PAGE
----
I know this post is kinda old, but I have some ways to make situations like this work in my stories. They use the famous “Rule of Three”. I dunno, I just found that things going in 3’s feel oddly satisfying and build tension nicely.

    As Ian Fleming said, “Once is an accident. Twice is a coincidence. Three times is an enemy action.”

    1. Subtle foreshadowing, subtle foreshadowing, then “crap it’s real”. I would put a spooky dream or MC (main character) looking into a mirror and seeing her eyes briefly flash another colour before or after the talk with her aunt.

    2. *magic intesifies* This one cranks up the “weird” dial with every encounter. So we have a “this is weird, but normal” moment (oddly realistic dream, the MC’s computer glitching out when they touch it, a brightly coloured bird following them around, a spooky hooded person talking to them, MC getting odd pains), then a “that is worrying” moment (the dream predicts something, the MC touches something and it immediately shoots up sparks and dies, huge black wolf with shining green eyes follows them around (and then Google tells them all that is unusual for wolves), spooky hooded person pulls out a knife and (almost) stabs the hero, MC’s eyes change colour/they wake up visibly taller) and then “well sh*t I’m not a skeptic anymore” moment (the character wakes up to see a creature from their dream in their room, MC’s randomly shoots a lighting bolt from their hand, a dragon lands on their window, spooky hooded person suddenly grow to 12 feet and sprouts tentacles, the MC grows wings). I like this one, it builds tension pretty well.

  2. Cora

    I’m writing a story about a twelve year old who gets into a crash and dreams up this whole world where people’s souls are what they are (ex. falcon spirit, falcon ‘powers’). of course, to the reader, it’ll seem that it’s actually real. He meets this girl who has been there for years and has upset the Creators/Elders, who have the most control (they have a hate-like relationship), he upsets them too and they go on a forbidden quest to unseat the Creators, because he has nerve and stuck up for her, blah blah blah. Not gonna go into the whole story here, it’s sorta confusing to explain.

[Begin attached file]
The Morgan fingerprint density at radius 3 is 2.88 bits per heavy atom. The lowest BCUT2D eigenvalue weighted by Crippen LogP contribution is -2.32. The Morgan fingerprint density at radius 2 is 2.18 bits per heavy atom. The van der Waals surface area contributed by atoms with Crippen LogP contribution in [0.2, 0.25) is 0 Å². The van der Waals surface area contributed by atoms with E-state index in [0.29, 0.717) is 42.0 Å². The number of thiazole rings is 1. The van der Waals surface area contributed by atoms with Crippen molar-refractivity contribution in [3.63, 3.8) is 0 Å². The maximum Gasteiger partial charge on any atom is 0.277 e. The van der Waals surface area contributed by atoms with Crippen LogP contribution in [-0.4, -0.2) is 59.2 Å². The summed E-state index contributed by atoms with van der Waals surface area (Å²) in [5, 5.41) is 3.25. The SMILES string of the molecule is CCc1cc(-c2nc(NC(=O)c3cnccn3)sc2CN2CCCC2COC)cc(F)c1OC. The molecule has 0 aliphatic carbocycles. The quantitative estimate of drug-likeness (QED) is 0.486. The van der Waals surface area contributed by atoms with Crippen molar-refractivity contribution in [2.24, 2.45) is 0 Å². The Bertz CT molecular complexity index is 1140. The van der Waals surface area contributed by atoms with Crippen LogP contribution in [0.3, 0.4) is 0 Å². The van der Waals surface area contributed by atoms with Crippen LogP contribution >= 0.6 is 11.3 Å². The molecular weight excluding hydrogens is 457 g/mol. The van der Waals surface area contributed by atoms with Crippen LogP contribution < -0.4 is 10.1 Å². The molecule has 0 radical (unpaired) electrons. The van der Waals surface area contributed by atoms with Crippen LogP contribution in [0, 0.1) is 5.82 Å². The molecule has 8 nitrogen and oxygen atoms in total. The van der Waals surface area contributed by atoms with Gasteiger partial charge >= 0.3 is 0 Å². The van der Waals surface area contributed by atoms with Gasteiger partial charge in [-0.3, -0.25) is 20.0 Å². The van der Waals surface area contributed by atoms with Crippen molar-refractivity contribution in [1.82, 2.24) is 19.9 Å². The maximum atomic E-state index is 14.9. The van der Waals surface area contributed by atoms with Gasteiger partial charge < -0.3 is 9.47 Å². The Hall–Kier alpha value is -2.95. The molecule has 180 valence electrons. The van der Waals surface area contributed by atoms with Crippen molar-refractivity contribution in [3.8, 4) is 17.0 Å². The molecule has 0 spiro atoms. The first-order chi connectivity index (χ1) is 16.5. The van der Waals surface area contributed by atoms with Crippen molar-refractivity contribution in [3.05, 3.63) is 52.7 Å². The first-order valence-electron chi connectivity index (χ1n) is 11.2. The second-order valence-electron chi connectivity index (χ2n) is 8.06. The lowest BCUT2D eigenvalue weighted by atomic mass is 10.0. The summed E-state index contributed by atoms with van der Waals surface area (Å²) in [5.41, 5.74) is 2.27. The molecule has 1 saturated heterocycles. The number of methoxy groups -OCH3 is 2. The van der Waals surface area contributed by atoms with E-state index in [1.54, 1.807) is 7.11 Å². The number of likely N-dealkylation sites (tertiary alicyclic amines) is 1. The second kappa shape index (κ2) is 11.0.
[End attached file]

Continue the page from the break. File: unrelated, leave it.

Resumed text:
Anyway, this quest takes place over a lot of years, and I’m wondering if its best to put that in a single book, or two, or what? Also, who’s persepective should I write it from, the boy’s or girl’s? (I already have a story where both narrators are girls, so…)

    • Chris Winkle

      Unfortunately those are questions that take in depth knowledge of the plot to answer. But I can give you some pointers.

      For how many books, it’s not the number of years that matters, it’s how much plot you have. Many writers get a sense of how much plot will fit in one book with experience, but it’s tough. Most new writers tend to over-estimate how much can go in one book. So unless you make a conscious effort to keep your plot simple, you probably have a book series on your hands. There’s nothing wrong with that, but even with a series, each book needs its own climax and ending. If you don’t pay attention to that, it can be easy to end up without them. Look for milestones along their journey that could mark the end of a book. I have more on novels vs series here:

      For who should be your viewpoint character, I have a post on that:

  3. The Pink Moon

    This is about Harry Potter-like scenario? That’s good, but I would like to hear more about Isekai Scenario.